Day 1 :
Water Technology Centre-Indian Agricultural Research Institute, India
Thakur Bahadur Singh Rajput is an Emeritus Scientist at Water Technology Centre, Indian Agricultural Research Institute, New Delhi, India. He has over 40 years of experience of research and post graduate teaching in the field of Soil and Water Conservation Engineering. He has published 10 books and more than 200 research articles. He has developed seven computer softwares on different aspects of agricultural water management. Besides research, he has supervised more than 20 post graduate researches, adjudged as the Best Teacher by Indian Agricultural Research Institute and was awarded the Best Teacher by Indian Council of Agricultural Research. He has received many honors and awards for research including the prestigious Rafi Ahmed Kidwai Award. He is a Fellow of National Academy of Agricultural Sciences and six other national scientific societies in India.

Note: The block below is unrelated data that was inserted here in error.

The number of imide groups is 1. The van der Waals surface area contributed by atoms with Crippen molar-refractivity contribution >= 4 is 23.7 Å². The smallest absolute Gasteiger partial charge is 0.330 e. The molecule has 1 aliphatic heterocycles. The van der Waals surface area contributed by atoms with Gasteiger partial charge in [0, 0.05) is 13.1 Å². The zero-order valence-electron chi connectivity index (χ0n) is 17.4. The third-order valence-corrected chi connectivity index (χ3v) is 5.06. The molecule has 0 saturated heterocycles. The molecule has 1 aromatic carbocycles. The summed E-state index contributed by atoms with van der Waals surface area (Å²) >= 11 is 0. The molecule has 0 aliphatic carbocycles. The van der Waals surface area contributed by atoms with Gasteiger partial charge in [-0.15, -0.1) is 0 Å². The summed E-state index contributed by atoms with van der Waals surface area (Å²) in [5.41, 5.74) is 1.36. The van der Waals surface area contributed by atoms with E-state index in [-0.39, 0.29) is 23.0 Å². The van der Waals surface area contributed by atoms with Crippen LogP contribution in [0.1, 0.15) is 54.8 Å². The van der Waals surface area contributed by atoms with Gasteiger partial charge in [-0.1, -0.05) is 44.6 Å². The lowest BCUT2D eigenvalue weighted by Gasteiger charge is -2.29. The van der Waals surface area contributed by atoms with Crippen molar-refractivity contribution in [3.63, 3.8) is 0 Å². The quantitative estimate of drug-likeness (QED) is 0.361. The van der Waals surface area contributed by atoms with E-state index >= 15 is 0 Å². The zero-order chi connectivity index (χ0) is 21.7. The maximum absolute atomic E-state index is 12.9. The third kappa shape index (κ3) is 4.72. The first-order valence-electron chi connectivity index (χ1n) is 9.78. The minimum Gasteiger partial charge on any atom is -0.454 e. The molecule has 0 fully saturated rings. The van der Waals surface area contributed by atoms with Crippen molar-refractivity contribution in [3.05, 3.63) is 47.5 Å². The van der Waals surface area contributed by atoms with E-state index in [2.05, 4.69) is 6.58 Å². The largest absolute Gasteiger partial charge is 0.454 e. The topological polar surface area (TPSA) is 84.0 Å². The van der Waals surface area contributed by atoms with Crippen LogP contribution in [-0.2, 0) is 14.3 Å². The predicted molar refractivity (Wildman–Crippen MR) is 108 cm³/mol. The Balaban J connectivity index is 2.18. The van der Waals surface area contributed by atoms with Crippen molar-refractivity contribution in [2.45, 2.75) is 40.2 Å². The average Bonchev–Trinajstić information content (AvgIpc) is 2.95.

Indian green revolution in early seventies of the last century made India not only a self-sufficient nation in food grains but also enabled it to export to other countries. But soon after realization started that in the interest of maximizing food grain production we have over stressed our natural resources of soil and water. This opened up a new thought process of sustainability of use of natural resources. Increase in efficiency of utilization of natural resources became the favorite topic for researchers, policy makers and other stake holders in early eighties. Diversification of agriculture particularly encouragement to increasing horticultural production to meet the nutritional requirements of the largely vegetarian population in the country came to the focus of the policy makers. Government of India through its different initiatives supported by appropriate need based dynamic policies for promoting horticulture in general and micro irrigation in particular resulted in quantum jump in horticulture production, surpassing the food grain production in the country, during the last year. Government of India followed a multi-pronged strategy for promotion of micro irrigation in the country. It included policy guidelines, offsetting its high initial cost partly by government funding, developing research base and encouraging industry for production of quality micro irrigation equipments locally. The real cause of success was the dynamism in government policies to match the need of the time for promoting water saving strategies and simultaneously enhancing production of fruits and vegetables through National Horticulture Mission, Horticulture Board and Mission for Integrated Development of Horticulture. The article presents a detailed firsthand account of the progress of micro irrigation in the country from its inception to the point of India becoming the country with the largest micro irrigated area in the world.